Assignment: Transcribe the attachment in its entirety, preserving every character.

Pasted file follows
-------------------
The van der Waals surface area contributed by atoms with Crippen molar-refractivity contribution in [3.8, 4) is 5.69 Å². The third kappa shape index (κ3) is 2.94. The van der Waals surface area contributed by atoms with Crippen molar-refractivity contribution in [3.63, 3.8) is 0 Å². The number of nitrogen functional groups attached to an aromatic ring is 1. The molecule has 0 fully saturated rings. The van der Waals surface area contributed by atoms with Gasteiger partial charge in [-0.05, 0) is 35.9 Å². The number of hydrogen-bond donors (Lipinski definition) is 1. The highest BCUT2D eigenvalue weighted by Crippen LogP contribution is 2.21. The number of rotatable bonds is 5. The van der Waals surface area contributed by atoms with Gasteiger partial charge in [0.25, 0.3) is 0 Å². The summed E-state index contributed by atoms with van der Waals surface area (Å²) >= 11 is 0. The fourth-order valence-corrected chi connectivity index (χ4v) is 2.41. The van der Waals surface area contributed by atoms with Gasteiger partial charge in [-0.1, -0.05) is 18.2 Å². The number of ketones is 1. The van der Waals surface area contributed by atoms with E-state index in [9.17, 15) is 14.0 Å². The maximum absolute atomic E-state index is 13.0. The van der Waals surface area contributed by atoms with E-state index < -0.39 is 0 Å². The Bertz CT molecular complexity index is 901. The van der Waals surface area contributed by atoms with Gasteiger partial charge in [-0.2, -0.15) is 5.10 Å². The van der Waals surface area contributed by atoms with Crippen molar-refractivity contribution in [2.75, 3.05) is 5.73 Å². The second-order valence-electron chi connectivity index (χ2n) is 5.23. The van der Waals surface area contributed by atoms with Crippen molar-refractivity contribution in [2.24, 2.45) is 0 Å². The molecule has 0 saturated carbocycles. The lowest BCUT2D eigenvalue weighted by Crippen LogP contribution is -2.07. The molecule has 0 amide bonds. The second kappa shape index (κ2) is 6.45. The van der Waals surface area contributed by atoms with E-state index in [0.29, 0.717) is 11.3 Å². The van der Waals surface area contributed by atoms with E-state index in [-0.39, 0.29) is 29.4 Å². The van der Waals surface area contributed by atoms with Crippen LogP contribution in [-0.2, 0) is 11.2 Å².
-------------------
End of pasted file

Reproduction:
The van der Waals surface area contributed by atoms with Crippen molar-refractivity contribution in [3.8, 4) is 5.69 Å². The third kappa shape index (κ3) is 2.94. The van der Waals surface area contributed by atoms with Crippen molar-refractivity contribution in [3.63, 3.8) is 0 Å². The number of nitrogen functional groups attached to an aromatic ring is 1. The molecule has 0 fully saturated rings. The van der Waals surface area contributed by atoms with Gasteiger partial charge in [-0.05, 0) is 35.9 Å². The number of hydrogen-bond donors (Lipinski definition) is 1. The highest BCUT2D eigenvalue weighted by Crippen LogP contribution is 2.21. The number of rotatable bonds is 5. The van der Waals surface area contributed by atoms with Gasteiger partial charge in [0.25, 0.3) is 0 Å². The summed E-state index contributed by atoms with van der Waals surface area (Å²) >= 11 is 0. The fourth-order valence-corrected chi connectivity index (χ4v) is 2.41. The van der Waals surface area contributed by atoms with Gasteiger partial charge in [-0.1, -0.05) is 18.2 Å². The number of ketones is 1. The van der Waals surface area contributed by atoms with E-state index in [9.17, 15) is 14.0 Å². The maximum absolute atomic E-state index is 13.0. The van der Waals surface area contributed by atoms with E-state index < -0.39 is 0 Å². The Bertz CT molecular complexity index is 901. The van der Waals surface area contributed by atoms with Gasteiger partial charge in [-0.2, -0.15) is 5.10 Å². The van der Waals surface area contributed by atoms with Crippen molar-refractivity contribution in [2.75, 3.05) is 5.73 Å². The second-order valence-electron chi connectivity index (χ2n) is 5.23. The van der Waals surface area contributed by atoms with Crippen molar-refractivity contribution in [2.24, 2.45) is 0 Å². The molecule has 0 saturated carbocycles. The lowest BCUT2D eigenvalue weighted by Crippen LogP contribution is -2.07. The molecule has 0 amide bonds. The second kappa shape index (κ2) is 6.45. The van der Waals surface area contributed by atoms with E-state index in [0.29, 0.717) is 11.3 Å². The van der Waals surface area contributed by atoms with E-state index in [-0.39, 0.29) is 29.4 Å². The van der Waals surface area contributed by atoms with Crippen LogP contribution in [-0.2, 0) is 11.2 Å².